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Germany industrial output up 4 percent in July

Germany industrial output up 4 percent in July

Chancellor Angela Merkel insisted that Europe's largest economy will avoid sliding back into recession after official figures showed industrial production in Germany surged by far more than anticipated in July.
Industrial production in Germany grew 4 percent in July over the month before, according to figures from the Economy Ministry. That was substantially higher than market expectations for a 0.5 percent increase.
The jump more-than erased the 1.1 percent drop in June over May, according to seasonally adjusted figures.
Chris Williamson, chief economist with financial information company Markit, signaled a note of caution, however, saying that recent data have indicated that demand has fallen, which could hit production over the coming months if companies look to draw down their stocks.
"Producers are struggling in the face of weak foreign demand and a drop in business confidence in the home market," he said.
"The German manufacturing sector could well slip back into contraction in the third quarter, despite the buoyant July production number."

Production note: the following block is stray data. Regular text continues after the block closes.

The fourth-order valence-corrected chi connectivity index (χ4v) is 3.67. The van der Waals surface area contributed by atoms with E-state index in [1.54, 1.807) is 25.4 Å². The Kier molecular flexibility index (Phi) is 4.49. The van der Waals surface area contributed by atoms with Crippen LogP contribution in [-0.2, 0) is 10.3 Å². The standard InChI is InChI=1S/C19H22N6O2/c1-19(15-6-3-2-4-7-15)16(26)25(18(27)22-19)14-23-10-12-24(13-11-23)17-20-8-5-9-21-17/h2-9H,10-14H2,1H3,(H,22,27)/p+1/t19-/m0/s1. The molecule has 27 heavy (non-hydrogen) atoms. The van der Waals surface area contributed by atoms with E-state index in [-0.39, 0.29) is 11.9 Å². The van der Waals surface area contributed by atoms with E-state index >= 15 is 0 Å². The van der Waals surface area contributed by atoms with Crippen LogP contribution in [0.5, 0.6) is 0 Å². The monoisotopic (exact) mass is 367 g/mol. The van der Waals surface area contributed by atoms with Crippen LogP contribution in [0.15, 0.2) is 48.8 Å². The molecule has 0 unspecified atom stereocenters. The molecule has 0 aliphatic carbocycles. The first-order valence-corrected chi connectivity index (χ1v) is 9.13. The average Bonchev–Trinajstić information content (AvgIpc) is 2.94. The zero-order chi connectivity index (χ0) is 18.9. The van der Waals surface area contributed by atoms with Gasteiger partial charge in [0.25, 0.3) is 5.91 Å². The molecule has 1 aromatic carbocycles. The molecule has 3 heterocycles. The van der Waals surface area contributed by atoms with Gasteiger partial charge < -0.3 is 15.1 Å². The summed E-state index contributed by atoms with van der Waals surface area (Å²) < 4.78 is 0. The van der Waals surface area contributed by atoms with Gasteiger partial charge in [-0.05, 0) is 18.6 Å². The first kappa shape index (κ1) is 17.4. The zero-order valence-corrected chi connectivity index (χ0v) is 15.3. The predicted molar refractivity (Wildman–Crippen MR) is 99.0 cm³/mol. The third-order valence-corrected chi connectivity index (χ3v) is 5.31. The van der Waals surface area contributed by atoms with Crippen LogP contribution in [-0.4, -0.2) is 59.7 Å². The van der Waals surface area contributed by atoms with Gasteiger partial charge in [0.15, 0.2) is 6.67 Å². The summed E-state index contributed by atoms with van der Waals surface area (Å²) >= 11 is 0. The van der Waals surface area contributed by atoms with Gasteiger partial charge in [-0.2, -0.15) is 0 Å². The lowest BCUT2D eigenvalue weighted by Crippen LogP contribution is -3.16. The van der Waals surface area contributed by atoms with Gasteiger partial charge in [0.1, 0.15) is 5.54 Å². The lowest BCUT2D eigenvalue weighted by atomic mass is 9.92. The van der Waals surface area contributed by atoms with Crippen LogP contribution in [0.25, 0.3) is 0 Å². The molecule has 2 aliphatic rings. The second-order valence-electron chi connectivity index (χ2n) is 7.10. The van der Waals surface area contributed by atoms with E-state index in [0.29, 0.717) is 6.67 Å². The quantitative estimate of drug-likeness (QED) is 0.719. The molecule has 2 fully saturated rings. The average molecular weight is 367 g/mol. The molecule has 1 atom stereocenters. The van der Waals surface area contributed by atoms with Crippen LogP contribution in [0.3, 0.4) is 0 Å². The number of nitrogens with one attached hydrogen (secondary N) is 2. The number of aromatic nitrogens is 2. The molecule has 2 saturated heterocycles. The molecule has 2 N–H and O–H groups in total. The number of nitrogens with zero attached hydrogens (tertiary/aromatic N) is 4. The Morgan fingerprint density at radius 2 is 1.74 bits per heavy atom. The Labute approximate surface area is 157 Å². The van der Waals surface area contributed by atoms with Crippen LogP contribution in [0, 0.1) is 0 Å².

In a speech to parliament, Merkel said that overall "Germany is doing well" and that she didn't see any signs of recession.
"Like I have said, Germany should come out of the crisis stronger than it entered," she said.
The comments come despite signs the economy is slowing, including a recent slip in business confidence and disappointing second-quarter economic growth figures.
In another positive indication Wednesday, however, the Federal Statistics Office reported that bankruptcies were down in the first half of 2011, compared with the first half of 2010.
The Wiesbaden-based office said insolvency courts reported 80,315 bankruptcies during the first half of the year, 5 percent down on last year. The 15,247 companies going bankrupt were 7.4 percent down on the previous year.


Updated : 2021-05-08 23:43 GMT+08:00